Home Top Stories Lawsuit alleges New York doctor died of allergic reaction after eating at Disney World restaurant

Lawsuit alleges New York doctor died of allergic reaction after eating at Disney World restaurant

Lawsuit alleges New York doctor died of allergic reaction after eating at Disney World restaurant


The husband of a New York doctor has filed a lawsuit alleging she died of an allergic reaction at Disney World and accusing the Florida resort and a restaurant where she dined of negligence.

The complaint alleges that on Oct. 5, Raglan Road Irish Pub and Restaurant served Dr. Kanokporn Tangsuan food containing allergens despite multiple assurances it would be allergy-safe.

Tangsuan, 42, died that night of a severe allergic reaction known as anaphylaxis, according to a medical examiner’s autopsy report cited in the complaint, which was filed in a Florida circuit court Thursday on behalf of her husband, Jeffrey J. Piccolo.

Disney Parks and Resorts did not immediately respond to a request for comment Monday.

Tangsuan, Piccolo and his mother went to the restaurant at Disney Springs, a Disney World shopping and dining complex, on Oct. 5 for dinner, the complaint says.

They chose to eat there believing the restaurant could accommodate her allergies, it says. The lawsuit says Disney and Raglan Road have said that accommodating those with allergies is a top priority and that customers can consult with staff members about specific ingredients.

The couple told their server that Tangsuan had severe allergies and couldn’t consume food with allergens. When they asked whether specific items were allergen-free, the server responded that they would be made so if ordered, the complaint says.

The party ordered dishes named “Sure I’m Frittered,” “Scallop Forest,” “This Shepherd Went Vegan” and “Onion Rings,” it says. They inquired about allergens “several more times” and were told “unequivocally” their food would be allergen-free, the complaint says.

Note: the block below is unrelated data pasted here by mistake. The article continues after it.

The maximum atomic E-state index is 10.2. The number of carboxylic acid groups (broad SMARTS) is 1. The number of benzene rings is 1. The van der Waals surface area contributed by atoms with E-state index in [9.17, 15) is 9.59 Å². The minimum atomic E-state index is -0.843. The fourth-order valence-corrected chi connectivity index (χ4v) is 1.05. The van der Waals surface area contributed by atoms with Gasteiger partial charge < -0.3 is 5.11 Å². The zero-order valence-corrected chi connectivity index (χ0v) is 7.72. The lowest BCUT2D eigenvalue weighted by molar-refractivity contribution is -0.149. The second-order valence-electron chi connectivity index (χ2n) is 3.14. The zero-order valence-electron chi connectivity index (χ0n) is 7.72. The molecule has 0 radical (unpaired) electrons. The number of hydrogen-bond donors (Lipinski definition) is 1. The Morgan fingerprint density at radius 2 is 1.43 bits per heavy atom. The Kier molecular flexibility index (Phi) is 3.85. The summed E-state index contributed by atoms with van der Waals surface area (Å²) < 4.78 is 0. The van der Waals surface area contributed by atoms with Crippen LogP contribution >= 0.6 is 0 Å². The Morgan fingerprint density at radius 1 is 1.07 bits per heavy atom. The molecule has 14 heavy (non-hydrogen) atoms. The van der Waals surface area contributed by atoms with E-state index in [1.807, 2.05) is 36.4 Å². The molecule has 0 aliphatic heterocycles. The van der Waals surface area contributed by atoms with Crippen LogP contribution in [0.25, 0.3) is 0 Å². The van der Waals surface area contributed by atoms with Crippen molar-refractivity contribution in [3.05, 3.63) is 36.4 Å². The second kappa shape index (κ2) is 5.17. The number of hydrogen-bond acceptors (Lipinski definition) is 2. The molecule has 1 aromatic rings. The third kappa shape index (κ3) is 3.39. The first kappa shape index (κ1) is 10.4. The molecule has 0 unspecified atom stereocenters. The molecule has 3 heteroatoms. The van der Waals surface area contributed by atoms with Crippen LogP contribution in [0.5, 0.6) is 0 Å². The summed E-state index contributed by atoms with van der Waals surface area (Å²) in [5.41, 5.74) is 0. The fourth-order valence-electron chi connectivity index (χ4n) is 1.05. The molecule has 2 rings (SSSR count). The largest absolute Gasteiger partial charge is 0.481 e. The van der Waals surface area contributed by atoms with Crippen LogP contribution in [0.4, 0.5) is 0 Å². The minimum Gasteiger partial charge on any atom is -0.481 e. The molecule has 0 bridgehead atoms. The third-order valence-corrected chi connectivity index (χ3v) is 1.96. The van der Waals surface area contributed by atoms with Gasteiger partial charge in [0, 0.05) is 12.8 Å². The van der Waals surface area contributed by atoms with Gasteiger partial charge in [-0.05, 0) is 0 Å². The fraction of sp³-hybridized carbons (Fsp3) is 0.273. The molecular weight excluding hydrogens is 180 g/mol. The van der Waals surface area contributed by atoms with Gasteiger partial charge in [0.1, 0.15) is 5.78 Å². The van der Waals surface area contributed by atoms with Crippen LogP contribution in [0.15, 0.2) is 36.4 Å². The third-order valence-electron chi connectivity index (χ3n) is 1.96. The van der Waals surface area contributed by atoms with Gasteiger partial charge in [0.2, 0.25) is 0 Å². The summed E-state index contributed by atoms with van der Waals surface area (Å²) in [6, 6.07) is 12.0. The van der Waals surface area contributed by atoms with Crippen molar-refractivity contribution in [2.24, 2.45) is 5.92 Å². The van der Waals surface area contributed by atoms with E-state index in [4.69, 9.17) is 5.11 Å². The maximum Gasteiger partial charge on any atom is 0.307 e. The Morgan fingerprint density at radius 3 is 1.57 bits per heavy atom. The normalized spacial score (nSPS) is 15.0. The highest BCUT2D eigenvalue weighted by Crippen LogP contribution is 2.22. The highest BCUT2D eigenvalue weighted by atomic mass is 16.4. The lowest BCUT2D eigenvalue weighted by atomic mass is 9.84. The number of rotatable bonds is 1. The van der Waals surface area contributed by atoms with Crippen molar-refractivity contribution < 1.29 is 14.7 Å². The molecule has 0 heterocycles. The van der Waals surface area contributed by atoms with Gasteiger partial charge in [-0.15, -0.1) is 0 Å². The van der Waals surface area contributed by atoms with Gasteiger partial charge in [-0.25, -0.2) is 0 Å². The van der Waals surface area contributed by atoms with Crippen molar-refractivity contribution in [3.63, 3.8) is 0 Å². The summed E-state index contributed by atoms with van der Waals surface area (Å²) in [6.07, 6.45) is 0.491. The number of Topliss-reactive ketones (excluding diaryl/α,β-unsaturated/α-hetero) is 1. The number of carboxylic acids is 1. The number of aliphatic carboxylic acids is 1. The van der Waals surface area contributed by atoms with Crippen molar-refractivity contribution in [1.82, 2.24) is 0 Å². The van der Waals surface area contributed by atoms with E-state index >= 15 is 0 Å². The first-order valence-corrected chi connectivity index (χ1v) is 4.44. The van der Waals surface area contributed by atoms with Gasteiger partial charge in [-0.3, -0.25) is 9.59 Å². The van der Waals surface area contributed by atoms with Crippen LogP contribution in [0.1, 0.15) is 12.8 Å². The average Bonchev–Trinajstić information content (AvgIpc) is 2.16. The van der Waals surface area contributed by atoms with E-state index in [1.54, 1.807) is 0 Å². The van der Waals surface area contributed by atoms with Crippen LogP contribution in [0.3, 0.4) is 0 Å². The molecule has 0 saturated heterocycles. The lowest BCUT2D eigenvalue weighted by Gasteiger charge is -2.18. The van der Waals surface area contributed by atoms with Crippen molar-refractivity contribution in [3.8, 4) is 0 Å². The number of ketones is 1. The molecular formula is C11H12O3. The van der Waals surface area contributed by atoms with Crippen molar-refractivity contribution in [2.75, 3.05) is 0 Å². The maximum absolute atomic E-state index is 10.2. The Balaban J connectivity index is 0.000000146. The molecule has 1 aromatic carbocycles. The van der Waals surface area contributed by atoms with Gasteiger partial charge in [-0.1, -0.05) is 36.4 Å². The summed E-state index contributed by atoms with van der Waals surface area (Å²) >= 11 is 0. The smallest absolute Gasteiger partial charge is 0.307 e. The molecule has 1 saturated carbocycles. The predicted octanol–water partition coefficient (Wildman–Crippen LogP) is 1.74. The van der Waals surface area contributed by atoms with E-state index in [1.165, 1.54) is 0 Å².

When some of the dishes arrived without “allergen free flags,” the couple inquired again, and the answer from their server was the same, it says.

Following the meal at roughly 8 p.m., the party split up. Piccolo went back to the couple’s nearby hotel room, and Tangsuan stayed at Disney Springs to go shopping, the document says.

About 8:45 p.m. she began having difficulty breathing, went into a nearby restaurant and collapsed “while suffering from a severe acute allergic reaction to the food served at Raglan,” the complaint says.

She used her EpiPen in an attempt to stop her body’s severe allergic response. A bystander dialed 911, and paramedics rushed Tangsuan to a hospital, the document says.

Piccolo, unaware of the incident, dialed her cellphone, but a bystander answered and informed him about what had happened. He went to the hospital, where staff members told him Tangsuan had died, the complaint says.

An autopsy found she had elevated levels of dairy and nut in her system, according to the complaint. The autopsy report said her manner of death was an accident. It also noted that the tests were conducted after her death and that their validity and significance “have not been established.”

The complaint, which names the restaurant and Disney Parks and Resorts as defendants, alleges multiple counts of negligence. It seeks more than $50,000 in damages.

Nicholas F. DeBellis, an investigator for the plaintiff’s attorneys, said by email that although the defendants had not been served with the suit and have not formally responded, their lawyers have been in touch.

Tangsuan was a physician with NYU Langone Health, spokesperson Steve Ritea said Monday by email.

“We are saddened by Dr. Tangsuan’s passing and our deepest condolences are with her family,” he said.

Tangsuan is survived by Piccolo. The couple hoped to have children, said DeBellis, the plaintiff’s investigator.


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